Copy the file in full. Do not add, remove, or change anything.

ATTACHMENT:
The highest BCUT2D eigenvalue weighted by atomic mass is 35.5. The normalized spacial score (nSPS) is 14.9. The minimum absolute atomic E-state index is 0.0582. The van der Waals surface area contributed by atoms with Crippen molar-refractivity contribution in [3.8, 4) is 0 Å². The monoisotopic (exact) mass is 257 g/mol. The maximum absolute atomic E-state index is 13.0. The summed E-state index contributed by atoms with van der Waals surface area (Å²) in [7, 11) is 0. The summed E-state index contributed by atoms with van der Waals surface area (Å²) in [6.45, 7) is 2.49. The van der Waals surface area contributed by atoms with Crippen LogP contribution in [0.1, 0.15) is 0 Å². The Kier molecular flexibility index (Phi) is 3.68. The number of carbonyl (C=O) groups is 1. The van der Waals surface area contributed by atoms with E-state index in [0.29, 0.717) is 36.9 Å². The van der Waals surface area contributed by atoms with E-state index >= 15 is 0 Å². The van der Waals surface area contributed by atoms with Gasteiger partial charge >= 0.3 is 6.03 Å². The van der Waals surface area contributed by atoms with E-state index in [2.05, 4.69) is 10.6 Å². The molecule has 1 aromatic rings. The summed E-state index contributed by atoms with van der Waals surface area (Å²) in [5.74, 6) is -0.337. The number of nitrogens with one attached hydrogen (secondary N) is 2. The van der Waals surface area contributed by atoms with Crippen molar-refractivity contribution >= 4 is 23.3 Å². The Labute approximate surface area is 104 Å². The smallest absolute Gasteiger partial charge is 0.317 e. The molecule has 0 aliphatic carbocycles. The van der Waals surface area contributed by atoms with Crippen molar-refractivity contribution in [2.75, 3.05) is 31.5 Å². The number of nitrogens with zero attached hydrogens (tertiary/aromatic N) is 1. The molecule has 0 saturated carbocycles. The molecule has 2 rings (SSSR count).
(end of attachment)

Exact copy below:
The highest BCUT2D eigenvalue weighted by atomic mass is 35.5. The normalized spacial score (nSPS) is 14.9. The minimum absolute atomic E-state index is 0.0582. The van der Waals surface area contributed by atoms with Crippen molar-refractivity contribution in [3.8, 4) is 0 Å². The monoisotopic (exact) mass is 257 g/mol. The maximum absolute atomic E-state index is 13.0. The summed E-state index contributed by atoms with van der Waals surface area (Å²) in [7, 11) is 0. The summed E-state index contributed by atoms with van der Waals surface area (Å²) in [6.45, 7) is 2.49. The van der Waals surface area contributed by atoms with Crippen LogP contribution in [0.1, 0.15) is 0 Å². The Kier molecular flexibility index (Phi) is 3.68. The number of carbonyl (C=O) groups is 1. The van der Waals surface area contributed by atoms with E-state index in [0.29, 0.717) is 36.9 Å². The van der Waals surface area contributed by atoms with E-state index >= 15 is 0 Å². The van der Waals surface area contributed by atoms with Gasteiger partial charge >= 0.3 is 6.03 Å². The van der Waals surface area contributed by atoms with E-state index in [2.05, 4.69) is 10.6 Å². The molecule has 1 aromatic rings. The summed E-state index contributed by atoms with van der Waals surface area (Å²) in [5.74, 6) is -0.337. The number of nitrogens with one attached hydrogen (secondary N) is 2. The van der Waals surface area contributed by atoms with Crippen molar-refractivity contribution >= 4 is 23.3 Å². The Labute approximate surface area is 104 Å². The smallest absolute Gasteiger partial charge is 0.317 e. The molecule has 0 aliphatic carbocycles. The van der Waals surface area contributed by atoms with Crippen molar-refractivity contribution in [2.75, 3.05) is 31.5 Å². The number of nitrogens with zero attached hydrogens (tertiary/aromatic N) is 1. The molecule has 0 saturated carbocycles. The molecule has 2 rings (SSSR count).